Raines takes the fall

N.Y. Times sees first exec editor resign under controversy

NEW YORK — The Gray Lady did extensive housecleaning Thursday: executive editor Howell Raines and managing editor Gerald Boyd resigned after being made to answer for one of the worst scandals in the history of the newspaper.

The New York Times announced it has tapped Raines’ immediate predecessor, the staid and deliberate Joseph Lelyveld, to run the paper on an interim basis. The post held by Boyd, Raines’ No. 2, will remain unfilled for the time being.

“Howell and Gerald have tendered their resignations, and I accepted them with sadness based on what we believe is best for the Times,” said Arthur Sulzberger Jr., publisher and chair of the New York Times Co.

Loss of faith

Despite Sulzberger’s sorrow, it was clearly his loss of faith in Raines that led to the resignations.

“Arthur hired Howell. For him to fire him is saying that he didn’t think Howell could regain control of the newsroom,” said one industryite who wished to remain anonymous.

It was well known that Raines, the first executive editor to resign under controversial circumstances, had more critics than supporters during his brief tenure. He took over the post just days before the 9/11 terrorist attacks.

Outspoken and autocratic, Raines made abrupt staff transfers and ordered sweeping changes to the paper itself: He retooled the Arts & Leisure section to up the pop culture ante and brought quirky stories, usually from somewhere down South, where Raines is from, to the front page.

Relief in newsroom

The resignations brought an immediate sense of relief to the newsroom.

“Morale is better today than it was yesterday,” one Times staffer said.

News reverberated across the media world, which has been riveted by the controversy that erupted last month when the newspaper disclosed that former staff reporter Jayson Blair had repeatedly fabricated information and plagiarized from other publications.

Across the country, newspapers and TV journalists have dusted off their own standards and practices of reporting, huddling with editors to sniff out potential Blairs.

The Times detailed the Blair saga in an unprecedented four-page spread over Mother’s Day May 11, a tactic that may have only served to fuel the fire.

In recent days, Times reporter Rick Bragg resigned after he was criticized for habitually using information gathered by interns and editorial assistants without giving due credit.

Both Blair and Bragg were considered Raines proteges, part of a favored circle.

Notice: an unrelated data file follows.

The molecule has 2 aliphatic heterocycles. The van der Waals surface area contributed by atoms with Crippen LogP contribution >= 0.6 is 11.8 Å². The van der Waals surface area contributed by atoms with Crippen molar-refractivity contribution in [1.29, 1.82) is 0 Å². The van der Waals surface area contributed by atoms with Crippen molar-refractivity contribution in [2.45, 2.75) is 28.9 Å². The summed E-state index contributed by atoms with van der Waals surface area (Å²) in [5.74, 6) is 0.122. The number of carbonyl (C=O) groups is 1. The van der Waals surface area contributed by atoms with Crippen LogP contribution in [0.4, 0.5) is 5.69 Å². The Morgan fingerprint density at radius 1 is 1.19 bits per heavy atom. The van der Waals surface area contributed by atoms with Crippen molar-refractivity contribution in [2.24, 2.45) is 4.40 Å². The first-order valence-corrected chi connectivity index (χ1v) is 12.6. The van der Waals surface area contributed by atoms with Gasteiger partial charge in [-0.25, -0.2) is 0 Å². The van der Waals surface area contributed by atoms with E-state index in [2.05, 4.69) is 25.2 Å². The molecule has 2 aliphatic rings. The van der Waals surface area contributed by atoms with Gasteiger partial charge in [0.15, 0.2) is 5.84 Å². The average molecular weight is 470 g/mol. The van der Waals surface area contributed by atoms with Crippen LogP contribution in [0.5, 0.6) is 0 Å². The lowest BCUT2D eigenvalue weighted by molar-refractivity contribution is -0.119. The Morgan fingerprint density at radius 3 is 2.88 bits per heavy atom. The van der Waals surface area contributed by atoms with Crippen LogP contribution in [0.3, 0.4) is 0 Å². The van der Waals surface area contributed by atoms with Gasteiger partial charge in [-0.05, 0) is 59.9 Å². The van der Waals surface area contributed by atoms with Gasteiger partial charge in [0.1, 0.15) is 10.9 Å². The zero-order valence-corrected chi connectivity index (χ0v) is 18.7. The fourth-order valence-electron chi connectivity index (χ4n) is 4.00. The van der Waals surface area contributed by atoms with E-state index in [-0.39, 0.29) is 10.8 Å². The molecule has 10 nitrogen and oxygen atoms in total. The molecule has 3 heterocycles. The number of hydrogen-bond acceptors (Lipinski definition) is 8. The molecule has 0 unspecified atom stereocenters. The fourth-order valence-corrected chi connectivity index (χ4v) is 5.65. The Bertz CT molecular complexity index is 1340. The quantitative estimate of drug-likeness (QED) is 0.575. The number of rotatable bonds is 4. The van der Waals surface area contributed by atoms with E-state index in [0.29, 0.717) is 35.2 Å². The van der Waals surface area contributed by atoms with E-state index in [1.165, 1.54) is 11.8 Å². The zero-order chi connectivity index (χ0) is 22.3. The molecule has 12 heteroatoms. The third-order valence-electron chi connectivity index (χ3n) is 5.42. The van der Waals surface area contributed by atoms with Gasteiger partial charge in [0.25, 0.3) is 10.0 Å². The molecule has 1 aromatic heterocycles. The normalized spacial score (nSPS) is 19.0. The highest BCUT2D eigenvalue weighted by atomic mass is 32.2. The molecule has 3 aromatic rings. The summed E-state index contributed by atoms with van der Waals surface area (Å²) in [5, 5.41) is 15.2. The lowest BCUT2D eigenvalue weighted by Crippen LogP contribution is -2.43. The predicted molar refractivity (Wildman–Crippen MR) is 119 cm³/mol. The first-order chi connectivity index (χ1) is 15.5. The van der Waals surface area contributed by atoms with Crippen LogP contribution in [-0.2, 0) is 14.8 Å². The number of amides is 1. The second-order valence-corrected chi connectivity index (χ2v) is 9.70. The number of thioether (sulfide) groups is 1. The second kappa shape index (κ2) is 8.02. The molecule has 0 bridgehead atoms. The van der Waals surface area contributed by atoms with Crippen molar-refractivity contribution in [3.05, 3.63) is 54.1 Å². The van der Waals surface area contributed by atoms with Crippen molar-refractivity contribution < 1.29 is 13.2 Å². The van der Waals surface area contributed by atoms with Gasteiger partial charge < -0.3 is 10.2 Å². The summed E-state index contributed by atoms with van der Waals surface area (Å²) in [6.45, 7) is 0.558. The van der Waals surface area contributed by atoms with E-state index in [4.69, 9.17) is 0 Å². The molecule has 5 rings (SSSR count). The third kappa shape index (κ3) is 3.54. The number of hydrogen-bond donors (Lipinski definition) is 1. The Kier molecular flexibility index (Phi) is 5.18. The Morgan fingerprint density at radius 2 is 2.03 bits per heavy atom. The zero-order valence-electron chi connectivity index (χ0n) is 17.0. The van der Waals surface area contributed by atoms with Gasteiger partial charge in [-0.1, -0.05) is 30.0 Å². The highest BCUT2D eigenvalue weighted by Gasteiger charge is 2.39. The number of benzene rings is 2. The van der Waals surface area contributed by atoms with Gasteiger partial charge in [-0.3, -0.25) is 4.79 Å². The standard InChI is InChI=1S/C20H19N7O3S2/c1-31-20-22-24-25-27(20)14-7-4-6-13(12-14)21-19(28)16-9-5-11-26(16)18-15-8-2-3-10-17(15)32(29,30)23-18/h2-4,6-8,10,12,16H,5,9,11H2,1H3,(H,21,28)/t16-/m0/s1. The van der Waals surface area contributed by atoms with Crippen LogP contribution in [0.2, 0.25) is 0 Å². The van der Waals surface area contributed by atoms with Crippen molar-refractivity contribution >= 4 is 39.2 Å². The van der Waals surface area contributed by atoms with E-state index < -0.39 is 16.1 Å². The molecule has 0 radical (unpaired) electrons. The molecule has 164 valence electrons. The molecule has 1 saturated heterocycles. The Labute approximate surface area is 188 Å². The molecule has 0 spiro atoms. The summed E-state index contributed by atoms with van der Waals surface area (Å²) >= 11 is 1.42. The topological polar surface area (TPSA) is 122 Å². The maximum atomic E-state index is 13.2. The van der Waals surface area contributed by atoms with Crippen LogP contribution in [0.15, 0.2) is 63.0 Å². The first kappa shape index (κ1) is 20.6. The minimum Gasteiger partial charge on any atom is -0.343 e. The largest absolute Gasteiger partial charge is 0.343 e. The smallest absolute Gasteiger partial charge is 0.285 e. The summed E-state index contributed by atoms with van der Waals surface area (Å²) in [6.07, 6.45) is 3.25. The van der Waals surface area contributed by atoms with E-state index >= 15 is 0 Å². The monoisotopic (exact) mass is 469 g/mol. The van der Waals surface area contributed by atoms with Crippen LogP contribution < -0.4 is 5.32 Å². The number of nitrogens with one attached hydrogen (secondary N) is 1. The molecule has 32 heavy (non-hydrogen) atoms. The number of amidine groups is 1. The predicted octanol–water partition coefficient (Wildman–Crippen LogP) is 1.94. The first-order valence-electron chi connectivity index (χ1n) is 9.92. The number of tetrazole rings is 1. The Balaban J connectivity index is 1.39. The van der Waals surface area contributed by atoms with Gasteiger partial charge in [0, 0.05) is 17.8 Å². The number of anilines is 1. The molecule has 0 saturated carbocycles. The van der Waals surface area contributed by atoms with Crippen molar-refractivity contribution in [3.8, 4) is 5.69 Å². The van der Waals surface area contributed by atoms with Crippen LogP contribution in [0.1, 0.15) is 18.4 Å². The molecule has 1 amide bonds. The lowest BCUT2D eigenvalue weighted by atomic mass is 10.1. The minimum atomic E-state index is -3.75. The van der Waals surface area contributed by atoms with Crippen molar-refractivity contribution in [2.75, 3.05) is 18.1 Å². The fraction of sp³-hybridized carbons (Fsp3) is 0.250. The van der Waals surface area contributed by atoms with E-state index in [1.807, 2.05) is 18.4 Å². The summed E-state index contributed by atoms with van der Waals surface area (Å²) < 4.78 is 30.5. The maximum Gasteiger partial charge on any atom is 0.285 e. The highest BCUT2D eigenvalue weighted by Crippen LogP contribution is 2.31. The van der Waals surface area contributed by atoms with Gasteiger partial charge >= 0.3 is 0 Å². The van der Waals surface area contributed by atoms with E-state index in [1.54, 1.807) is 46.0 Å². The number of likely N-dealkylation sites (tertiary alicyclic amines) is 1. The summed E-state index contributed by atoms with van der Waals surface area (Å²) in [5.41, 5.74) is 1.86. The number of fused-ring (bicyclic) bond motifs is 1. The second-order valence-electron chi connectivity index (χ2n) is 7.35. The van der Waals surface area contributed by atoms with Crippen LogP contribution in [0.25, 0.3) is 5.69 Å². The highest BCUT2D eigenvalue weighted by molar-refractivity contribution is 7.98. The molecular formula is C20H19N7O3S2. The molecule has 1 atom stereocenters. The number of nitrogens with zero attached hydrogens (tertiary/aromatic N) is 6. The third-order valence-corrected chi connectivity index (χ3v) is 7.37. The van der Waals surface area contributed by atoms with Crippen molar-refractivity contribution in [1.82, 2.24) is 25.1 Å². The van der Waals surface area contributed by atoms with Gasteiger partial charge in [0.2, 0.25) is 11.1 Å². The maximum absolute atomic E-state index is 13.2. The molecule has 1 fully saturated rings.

Those outside the circle were sorely demoralized and staffers say there was growing hostility simmering below the surface.

High demands

Raines was also known for his undue demands on reporters, even on the Times’ most experienced correspondents.

“People would go out on a backbreaking, exhausting assignment and when they’d come back, he’d send them to do it again,” one Times reporter said.

Sulzberger, who once served as a reporter under Raines in the paper’s Washington bureau, was one of Raines’ most ardent supporters and handpicked him for the exec editor slot.

When the Blair crisis broke, Sulzberger stood by Raines. In a photograph of Sulzberger, Raines and Boyd walking into a New York theater for a staff meeting last month, all three were smiling.

But the pressure never let up, even with the mea culpas, and the decision for Raines to step down was made a few days ago. The Times’ Board of Directors wields enormous clout, and board members are sure to have had their say in the matter, particularly those members of the Sulzberger family.

“The place is devastated. But, as time goes by it will be seen as the right thing to do and Joe is the right guy for the job,” the Times source said. “Objectively, Arthur made a mistake in the first 48 hours to embrace Howell as unequivocally as he did.”

It is not clear how long Lelyveld will remain in his interim position, but staffers speculate he will stay through Labor Day or even possibly the 2004 presidential election.

Age-old question

The Times newsroom was already abuzz by late Thursday as to possible candidates for the top job. Names being tossed around include Boston Globe editor Martin Baron and L.A. Times managing editor Dean Baquet (both former Times staffers).

A key problem in choosing the next executive editor is finding someone who is the right age: The Times mandates that the exec editor retire at the age of 65.

The preference for not having executive editors serve too long at the Times harks back to Abe Rosenthal, who had to be pried from the top post.

When Raines was picked over Bill Keller for executive editor, one of the key selling points was that Raines was 58 while Keller was 52. This mattered because it meant Raines would be executive editor for 7 years while Keller could conceivably try to stay in the post for 13 years.

“Anyone below Howell’s age looks like a big risk. Who do they want to bet on for 15 years?” says a source.

Dramatic to the end, Raines made one final exhortation after newsroom staffers were told of the resignations: “When a great story breaks out, go like hell!”

(Jill Goldsmith in New York and Gabriel Snyder in Los Angeles contributed to this report.)

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